When dealing with civil law, especially personal injury lawsuits and legislation involving accidents, plenty of potential lawsuits never see the inside of a courtroom. This is because the plaintiff accepts a settlement from the defendant or, very often, from the defendant’s insurance company. In order to reach a settlement, the plaintiff agrees to discontinue the legal action, and the defendant or his or her insurance company agrees to arrange for payment. That payment could be all at once in the form of a lump sum, or could be over time in the form of a structured settlement. Structured settlements result in plenty of payouts over time and the total amount could be higher because the entity paying has more time to pay. As explained in FindLaw, “With a structured settlement, a defendant’s insurer typically funds an annuity policy for the plaintiff. An annuity produces a continuous stream of income over the term of the structured settlement annuities. Annuity contracts can be quite complex to cover a variety of expected expenses.”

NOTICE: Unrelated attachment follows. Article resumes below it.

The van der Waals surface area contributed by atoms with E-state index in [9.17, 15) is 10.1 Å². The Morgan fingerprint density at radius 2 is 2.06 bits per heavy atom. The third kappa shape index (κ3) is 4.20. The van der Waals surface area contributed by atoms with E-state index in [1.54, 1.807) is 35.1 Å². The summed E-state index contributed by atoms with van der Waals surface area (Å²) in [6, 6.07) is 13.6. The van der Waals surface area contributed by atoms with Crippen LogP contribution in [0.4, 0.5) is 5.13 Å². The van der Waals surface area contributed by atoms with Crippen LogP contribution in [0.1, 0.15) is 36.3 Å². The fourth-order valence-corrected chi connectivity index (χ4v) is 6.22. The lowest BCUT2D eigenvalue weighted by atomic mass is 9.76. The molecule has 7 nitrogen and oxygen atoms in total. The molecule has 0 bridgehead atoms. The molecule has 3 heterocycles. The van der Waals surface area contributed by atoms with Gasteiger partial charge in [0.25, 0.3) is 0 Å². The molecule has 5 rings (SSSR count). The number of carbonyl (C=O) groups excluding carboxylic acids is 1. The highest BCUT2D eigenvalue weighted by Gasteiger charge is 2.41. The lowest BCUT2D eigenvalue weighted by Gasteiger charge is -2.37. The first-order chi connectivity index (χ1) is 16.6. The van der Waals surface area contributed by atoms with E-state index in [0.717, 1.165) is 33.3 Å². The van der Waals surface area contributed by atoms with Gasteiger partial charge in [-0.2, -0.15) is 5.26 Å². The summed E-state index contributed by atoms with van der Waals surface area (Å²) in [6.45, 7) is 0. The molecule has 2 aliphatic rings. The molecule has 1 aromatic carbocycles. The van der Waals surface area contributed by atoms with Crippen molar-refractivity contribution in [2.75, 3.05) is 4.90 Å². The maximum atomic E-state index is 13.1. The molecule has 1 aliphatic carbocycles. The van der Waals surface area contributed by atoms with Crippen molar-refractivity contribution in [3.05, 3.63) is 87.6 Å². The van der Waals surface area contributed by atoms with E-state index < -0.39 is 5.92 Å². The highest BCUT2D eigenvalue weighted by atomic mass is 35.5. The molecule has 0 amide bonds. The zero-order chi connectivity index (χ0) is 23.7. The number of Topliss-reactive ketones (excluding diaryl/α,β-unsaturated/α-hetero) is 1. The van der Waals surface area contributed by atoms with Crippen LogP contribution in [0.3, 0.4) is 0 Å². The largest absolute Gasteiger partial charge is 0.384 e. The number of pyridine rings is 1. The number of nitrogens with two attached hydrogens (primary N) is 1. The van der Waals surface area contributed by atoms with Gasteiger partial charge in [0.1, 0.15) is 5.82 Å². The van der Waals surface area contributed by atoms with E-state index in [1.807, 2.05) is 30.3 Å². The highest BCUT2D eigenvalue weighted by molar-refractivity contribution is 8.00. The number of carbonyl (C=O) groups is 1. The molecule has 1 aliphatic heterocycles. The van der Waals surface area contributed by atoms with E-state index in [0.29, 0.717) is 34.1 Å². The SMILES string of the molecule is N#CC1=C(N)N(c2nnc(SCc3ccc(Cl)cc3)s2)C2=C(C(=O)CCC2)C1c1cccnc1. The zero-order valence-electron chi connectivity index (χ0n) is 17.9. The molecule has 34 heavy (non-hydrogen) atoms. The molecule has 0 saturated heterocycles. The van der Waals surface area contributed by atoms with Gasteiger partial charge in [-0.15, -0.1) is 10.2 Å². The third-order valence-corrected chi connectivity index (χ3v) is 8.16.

“A structured settlement may provide a plaintiff with a substantial tax benefit,” the piece continues. “Many lump-sum settlements are considered income and must be claimed on tax returns. Funds received from an annuity are tax-free as long as the plaintiff does not control the funds. Plaintiffs who receive lump-sum settlements often spend everything within five years. Afterwards, many become dependent on the government for their support. With a structured settlement, the funds are preserved throughout the time of plaintiff’s disability. Annuity funds must be managed by a professional. Proper financial planning will help make sure plaintiffs have enough funds to cover future expenses.
Parties may tailor annuities to cover a plaintiff’s specific needs and all sorts of future demands or contingencies.